Microenterprise Loan Fund
The Microenterprise Loan Fund Act 2012 provides for the establishment of a Microenterprise Loan Fund and provides for the formation of a private company to lend to microenterprise and to manage the Fund. The Fund is designed to stimulate lending to sustainable micro-enterprises and is targeted at start-up, newly established, or growing micro-enterprises across all industry sectors, employing not more than 10 people. The company will be empowered to provide loans of up to €25,000 for commercially viable proposals that do not meet the conventional risk criteria applied by commercial banks.
The 2012 Act empowers the Minister for Jobs, Enterprise and Innovation, to give €10 million of exchequer money to the company for the purpose of lending to microenterprises; to make a Scheme which may make provision for various terms and conditions such as purposes for which the loan may be given, terms of the loan agreements, reports and information by the subsidiary to the Minister, audit and examination of accounts of the subsidiary, and other matters.
The costs associated with administering the Act will be subject to sanction from the Minister for Finance, with the consent of the Minister for Public Expenditure and Reform, and will be met from moneys provided by the Oireachtas.
Composition and Application
The Microenterprise Loan Fund consists of all grants made to the subsidiary all gift and other income. The Minister may to pay to the subsidiary €10 million., There is scope for additional Exchequer funding if deemed necessary subject to an absolute cap of €25m before further Oireachtas approval is required.
The subsidiary may invest money from the fund, and to vary or sell investments made. The subsidiary to lend money to microenterprises using moneys standing to the credit of the Fund and money borrowed from SFF.
The Act provides for the funding of the subsidiary out of moneys in the Fund, and allows the Minister to make an arrangement related to the expenditure generally incurred by the subsidiary in the performance of its functions under the Act.
The equity that Microfinance Ireland (MFI) can receive was capped €25 million. A 2019 amendment increased this funding by €10 million (from €15 million to €25 million) to a total of €35 million. This will provide a further €10 million to enable MFI to provide increased lending in the event of a disorderly Brexit.
The objective of the Microenterprise Loan Fund (Amendment) Act 2020 was is to make certain amendments to both the Microenterprise Loan Fund Act 2012 (as amended) and the European Investment Fund Agreement Act 2018 in order to support the needs of businesses to access additional finance as a result of the Covid-19 crisis.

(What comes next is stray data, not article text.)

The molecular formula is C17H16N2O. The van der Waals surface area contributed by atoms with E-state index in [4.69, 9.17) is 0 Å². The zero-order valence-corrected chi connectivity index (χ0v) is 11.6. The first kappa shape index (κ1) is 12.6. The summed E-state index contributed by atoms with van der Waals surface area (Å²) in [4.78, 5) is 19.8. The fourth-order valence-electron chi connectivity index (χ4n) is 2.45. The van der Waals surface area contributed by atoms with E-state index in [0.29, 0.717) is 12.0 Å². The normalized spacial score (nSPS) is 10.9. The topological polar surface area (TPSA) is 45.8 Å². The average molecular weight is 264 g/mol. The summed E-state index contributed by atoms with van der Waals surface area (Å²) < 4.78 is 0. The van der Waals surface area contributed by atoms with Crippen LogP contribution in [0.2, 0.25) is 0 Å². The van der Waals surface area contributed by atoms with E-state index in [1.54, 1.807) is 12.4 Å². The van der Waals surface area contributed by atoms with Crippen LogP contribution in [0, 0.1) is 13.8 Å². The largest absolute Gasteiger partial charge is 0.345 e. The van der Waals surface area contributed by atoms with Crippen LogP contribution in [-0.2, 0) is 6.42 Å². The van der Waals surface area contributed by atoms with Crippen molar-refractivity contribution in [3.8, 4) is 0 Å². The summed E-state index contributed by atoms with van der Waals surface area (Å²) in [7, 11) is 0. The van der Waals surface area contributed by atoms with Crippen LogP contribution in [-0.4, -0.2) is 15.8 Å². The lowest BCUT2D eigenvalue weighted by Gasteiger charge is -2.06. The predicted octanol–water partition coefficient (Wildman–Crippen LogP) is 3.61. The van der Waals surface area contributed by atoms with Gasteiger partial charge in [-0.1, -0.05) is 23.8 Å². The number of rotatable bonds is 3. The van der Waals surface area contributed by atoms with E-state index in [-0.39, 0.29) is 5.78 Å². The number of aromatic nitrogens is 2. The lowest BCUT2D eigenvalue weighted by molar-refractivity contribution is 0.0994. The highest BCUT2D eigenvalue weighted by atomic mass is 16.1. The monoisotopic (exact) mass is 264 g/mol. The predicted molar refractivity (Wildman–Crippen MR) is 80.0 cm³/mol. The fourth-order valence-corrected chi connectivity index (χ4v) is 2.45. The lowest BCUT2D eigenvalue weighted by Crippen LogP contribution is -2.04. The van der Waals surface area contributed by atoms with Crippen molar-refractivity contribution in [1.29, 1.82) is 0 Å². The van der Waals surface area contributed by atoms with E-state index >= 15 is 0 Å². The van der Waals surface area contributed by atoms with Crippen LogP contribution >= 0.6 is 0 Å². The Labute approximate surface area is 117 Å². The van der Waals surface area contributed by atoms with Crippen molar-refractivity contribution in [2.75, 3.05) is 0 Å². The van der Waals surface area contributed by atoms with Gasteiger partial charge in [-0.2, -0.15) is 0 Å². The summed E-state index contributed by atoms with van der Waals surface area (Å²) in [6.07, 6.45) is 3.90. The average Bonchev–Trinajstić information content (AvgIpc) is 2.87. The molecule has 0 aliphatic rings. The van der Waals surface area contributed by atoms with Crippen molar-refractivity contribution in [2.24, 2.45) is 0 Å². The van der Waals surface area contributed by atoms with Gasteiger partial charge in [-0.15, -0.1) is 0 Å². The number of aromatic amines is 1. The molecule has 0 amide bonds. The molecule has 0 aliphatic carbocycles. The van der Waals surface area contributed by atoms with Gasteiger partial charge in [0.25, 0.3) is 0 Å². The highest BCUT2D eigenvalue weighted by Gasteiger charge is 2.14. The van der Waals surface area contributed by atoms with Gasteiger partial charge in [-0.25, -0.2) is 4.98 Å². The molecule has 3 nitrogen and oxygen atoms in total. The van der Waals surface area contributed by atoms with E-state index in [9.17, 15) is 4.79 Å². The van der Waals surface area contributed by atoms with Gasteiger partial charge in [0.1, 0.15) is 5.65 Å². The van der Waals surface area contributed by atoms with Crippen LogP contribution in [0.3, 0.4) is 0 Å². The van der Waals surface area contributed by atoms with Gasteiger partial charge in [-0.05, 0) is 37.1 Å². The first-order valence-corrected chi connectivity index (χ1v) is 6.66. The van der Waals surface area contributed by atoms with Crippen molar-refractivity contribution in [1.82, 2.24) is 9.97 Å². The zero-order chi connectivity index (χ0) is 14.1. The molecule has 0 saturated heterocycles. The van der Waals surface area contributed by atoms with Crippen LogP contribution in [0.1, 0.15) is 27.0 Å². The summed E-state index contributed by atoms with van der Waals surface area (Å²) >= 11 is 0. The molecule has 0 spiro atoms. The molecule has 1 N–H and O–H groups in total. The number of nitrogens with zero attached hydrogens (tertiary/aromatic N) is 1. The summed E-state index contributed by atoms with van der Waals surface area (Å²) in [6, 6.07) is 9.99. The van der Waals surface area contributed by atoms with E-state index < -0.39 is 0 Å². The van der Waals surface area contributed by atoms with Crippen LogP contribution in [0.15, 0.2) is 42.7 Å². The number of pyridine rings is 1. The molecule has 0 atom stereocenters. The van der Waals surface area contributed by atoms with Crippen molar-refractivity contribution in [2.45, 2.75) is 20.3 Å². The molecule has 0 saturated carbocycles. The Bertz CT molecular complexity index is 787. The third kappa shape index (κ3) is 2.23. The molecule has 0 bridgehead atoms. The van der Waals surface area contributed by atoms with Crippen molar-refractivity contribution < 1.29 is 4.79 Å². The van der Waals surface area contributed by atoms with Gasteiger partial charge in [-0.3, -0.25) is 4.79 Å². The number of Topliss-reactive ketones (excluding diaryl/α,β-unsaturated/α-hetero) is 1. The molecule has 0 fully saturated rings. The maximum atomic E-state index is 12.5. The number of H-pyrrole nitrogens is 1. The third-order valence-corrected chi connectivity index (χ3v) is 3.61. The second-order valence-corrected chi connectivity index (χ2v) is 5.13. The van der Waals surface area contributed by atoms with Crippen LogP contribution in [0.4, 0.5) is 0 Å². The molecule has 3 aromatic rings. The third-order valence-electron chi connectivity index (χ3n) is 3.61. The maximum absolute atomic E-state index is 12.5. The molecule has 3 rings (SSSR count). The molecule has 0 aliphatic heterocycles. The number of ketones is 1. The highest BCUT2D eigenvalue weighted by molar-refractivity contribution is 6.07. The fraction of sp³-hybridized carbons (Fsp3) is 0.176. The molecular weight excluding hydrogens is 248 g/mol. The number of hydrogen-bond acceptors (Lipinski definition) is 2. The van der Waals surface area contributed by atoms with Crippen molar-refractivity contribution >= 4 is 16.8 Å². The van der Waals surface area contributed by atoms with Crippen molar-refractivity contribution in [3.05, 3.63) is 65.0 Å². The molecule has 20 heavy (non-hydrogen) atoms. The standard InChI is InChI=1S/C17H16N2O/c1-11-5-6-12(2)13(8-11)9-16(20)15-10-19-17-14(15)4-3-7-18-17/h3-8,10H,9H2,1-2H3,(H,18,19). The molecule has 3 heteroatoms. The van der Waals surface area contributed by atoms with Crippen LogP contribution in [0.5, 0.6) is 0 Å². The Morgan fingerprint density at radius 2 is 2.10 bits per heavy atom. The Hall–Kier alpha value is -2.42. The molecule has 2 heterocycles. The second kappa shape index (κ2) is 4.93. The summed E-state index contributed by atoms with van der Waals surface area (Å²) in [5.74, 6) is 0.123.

It increases the overall amount that the Minister can grant to MFI by €70m, from the current total cap of €35m to a new cap of €105m.
MFI may allow lend to microenterprises out of money that it has borrowed from persons (sources) other than from the Social Finance Foundation. It removes the restriction on the subsidiary (Microfinance Ireland – MFI) from borrowing on its own behalf. It gives the power to MFI to borrow moneys from persons other than the Social Finance Foundation, i.e. from promotional financial institutions.
The Minister (with the consent of the Minister for Public Expenditure and Reform) may make an arrangement in writing with MFI in relation to expenditure of moneys by MFI in the performance of its functions under the Act, such as the payment of salaries of MFI staff. A similar restriction is necessary as regards money that MFI will pay to other persons on foot of borrowings made under the new power.
The 2020 Act increased the maximum cumulative contribution that can be committed by the Minister for Business, Enterprise and Innovation or the Minister for Agriculture, Food and the Marine (with the consent of the Minister for Finance and the Minister for Public Enterprise and Reform) to the European Investment Fund from the current limit of €75 million to €500 million.
This allows the two Ministers to make use of additional funding available from the European Investment Fund in response to the Covid-19 crisis to increase the size of the Future Growth Loan Scheme and to develop other schemes for Irish enterprises.
The Industrial Development (Amendment) Act 2019 afforded lending powers to Enterprise Ireland. It made other provisions related to support for research, development and innovation (RDI) in several critical sectors.
The Industrial Development (Amendment) Act 2019 permitted Enterprise Ireland to lend, participate in certain types of follow-on investments. Government approval is required for investment amounts or loans in excess of €7.5 million for any client. Providing Enterprise Ireland with the powers to facilitate additional lending/investment instruments in certain circumstances, increases the flexibility to support enterprise development and to manage its investments on a par with private sector investors. Such additional powers will help to preserve the value of the State’s investments in these businesses and will assist companies through restructuring or re-development programmes.